Maverick Citizen


Popular South Africa cough syrup brands pulled from shelves over safety fears

Popular South Africa cough syrup brands pulled from shelves over safety fears
Some of South Africa's most prescribed cough medicines have been withdrawn from the market as a key ingredient can cause a severe anaphylactic reaction when people receive anaesthetics. (Photo: Wikipedia)

Some of the country’s most prominent cough syrups have been removed from the market by the South African Health Products Regulatory Authority after research linked a key ingredient to a severe and life-threatening allergic reaction to certain types of anaesthetic.

South Africans will not be able to find some of the nation’s most popular cough syrups this winter as they have been withdrawn from the market due to safety concerns for patients who need anaesthetic. This threat persists even up to 12 months after the cough medicine had been taken.

What is pholcodine?

Pholcodine is an opioid medicine but research has shown that it is not addictive. In South Africa, cough syrups containing this ingredient can be bought over the counter. It is a popular product for the treatment of dry coughs and can also be found in some cough lozenges.

According to a report issued on the matter by the European Medicines Agency, it “works directly in the brain, depressing the cough reflex by reducing the nerve signals that are sent to the muscles involved in coughing.”

Which medicines are affected by the recall?

The medicines affected by the recall are Pholtex Forte, Pholtex Junior, Procof, Folcofen, Pholtex Plus, Adco-Pholcolint, Contra-Coff, Docsed, and Tixylix.

Why are these medicines being withdrawn?

A spokesperson for Sahpra Melanie Govindasamy said that in 2018 a South African case of an anaphylactic reaction to anaesthetics after the use of cough syrup containing pholcodine was noted on the World Health Organization’s pharmacovigilance database, VigiFlow.

“The case involved a female patient of unknown age who experienced an anaphylactic reaction from using a pholcodine preparation. The case was entered into the database in 2018,” she added.

Since December, the medicines containing pholcodine have been withdrawn from markets in Europe. It had been withdrawn from markets in Sweden in the 1980s and in Norway in 2007. It was there that researchers first probed why people in Norway were having anaphylactic reactions to anaesthetic but not in Sweden and made the link to pholcodine.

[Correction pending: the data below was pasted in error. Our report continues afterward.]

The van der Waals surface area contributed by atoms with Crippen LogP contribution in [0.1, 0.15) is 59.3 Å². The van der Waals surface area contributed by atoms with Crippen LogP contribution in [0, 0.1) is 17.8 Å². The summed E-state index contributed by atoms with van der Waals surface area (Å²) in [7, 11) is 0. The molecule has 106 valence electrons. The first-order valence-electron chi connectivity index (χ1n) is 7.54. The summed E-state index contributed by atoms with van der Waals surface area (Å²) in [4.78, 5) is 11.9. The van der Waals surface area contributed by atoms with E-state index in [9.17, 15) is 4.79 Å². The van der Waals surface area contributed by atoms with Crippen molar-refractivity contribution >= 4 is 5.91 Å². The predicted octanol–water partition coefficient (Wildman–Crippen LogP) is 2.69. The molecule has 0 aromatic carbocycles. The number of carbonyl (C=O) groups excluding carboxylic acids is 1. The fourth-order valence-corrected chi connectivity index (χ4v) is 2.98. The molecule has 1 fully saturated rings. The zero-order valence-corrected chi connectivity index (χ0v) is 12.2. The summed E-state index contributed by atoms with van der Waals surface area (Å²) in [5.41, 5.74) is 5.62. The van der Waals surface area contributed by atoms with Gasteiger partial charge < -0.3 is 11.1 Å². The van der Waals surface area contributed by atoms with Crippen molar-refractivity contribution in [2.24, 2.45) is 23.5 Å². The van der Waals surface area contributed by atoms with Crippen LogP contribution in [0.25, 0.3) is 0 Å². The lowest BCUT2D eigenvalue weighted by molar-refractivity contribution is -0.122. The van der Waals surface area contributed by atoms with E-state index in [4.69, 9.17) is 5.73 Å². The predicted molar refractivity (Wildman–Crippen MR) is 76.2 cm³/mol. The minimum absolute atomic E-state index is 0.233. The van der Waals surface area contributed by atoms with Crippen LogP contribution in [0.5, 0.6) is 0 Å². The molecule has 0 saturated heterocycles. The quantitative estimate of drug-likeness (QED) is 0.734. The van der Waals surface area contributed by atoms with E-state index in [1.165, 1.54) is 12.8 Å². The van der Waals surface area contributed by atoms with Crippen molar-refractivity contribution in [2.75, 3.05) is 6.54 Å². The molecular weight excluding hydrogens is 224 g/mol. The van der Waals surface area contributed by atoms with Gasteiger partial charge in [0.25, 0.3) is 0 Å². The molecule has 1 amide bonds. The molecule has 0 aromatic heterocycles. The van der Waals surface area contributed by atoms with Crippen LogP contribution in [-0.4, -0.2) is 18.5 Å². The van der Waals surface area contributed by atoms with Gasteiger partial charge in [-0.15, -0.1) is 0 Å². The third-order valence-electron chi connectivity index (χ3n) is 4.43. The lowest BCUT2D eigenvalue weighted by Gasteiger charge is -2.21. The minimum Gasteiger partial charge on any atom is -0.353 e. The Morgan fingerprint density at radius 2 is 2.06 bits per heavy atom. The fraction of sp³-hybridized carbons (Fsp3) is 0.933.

Godvindasamy said Sahpra became aware of the European Medicines Agency’s Pharmacovigilance Risk Assessment Committee’s intentions to withdraw pholcodine from European markets due to its use associated with anaphylactic reaction during anaesthesia with neuromuscular blocking agents (NMBAs) in early December 2022. 

“However, this was a preliminary decision that was still to be endorsed by its Coordination Group for Mutual Recognition and Decentralised Procedures — Human (CMDh). The decision by EMA to withdraw was endorsed in mid-December 2022.

“Sahpra continued to review the data available, to validate the signal. During the review, Sahpra noted that the pholcodine-containing medicines were previously withdrawn from the market in Sweden and Norway. Furthermore, Sahpra noted publications that supported the hypothesis that pholcodine use may increase the likelihood of patients having an anaphylactic reaction if they are exposed to an NMBA. Based on the available data, other regulatory authorities have consequently changed the prescription status for these medicines from over-the-counter to prescription-only.”

She said Sahpra had concluded in March 2023 that there was sufficient evidence to support the causal link between pholcodine use and anaphylactic reactions when receiving certain types of anaesthetics.

A withdrawal issue was issued as a result.

Can you still find your favourite cough syrup?

The withdrawal order will see the removal of some of South Africa’s most popular cough syrups from the shelves.

Godvindasamy said the withdrawal order meant that all medicine containing pholcodine must immediately be removed and all remaining stock should be returned to the manufacturer. 

“It is a criminal offence to continue a sale of a medicine withdrawn from the market,” she added.

What if you still have some of the medicines on the list at home?

She said if people still have opened bottles of medicine on the list they must take it to their pharmacy that will handle the disposal.

The EMA has issued guidelines to the public who need surgery to tell their anaesthetist if they had taken medicine containing pholcodine in the past year.

Warning from the WHO

On 23 March the World Health Organization issued a warning about pholcodine-containing products.

“The WHO confirmed that a possible life-threatening anaphylactic reaction can be triggered, even up to 12 months after taking a medicine containing pholcodine when neuromuscular blocking agents are used during anaesthetics.”

Neuromuscular blocking agents are used in many types of surgery including eye surgery, intubation, and in mechanical ventilation. DM/MC


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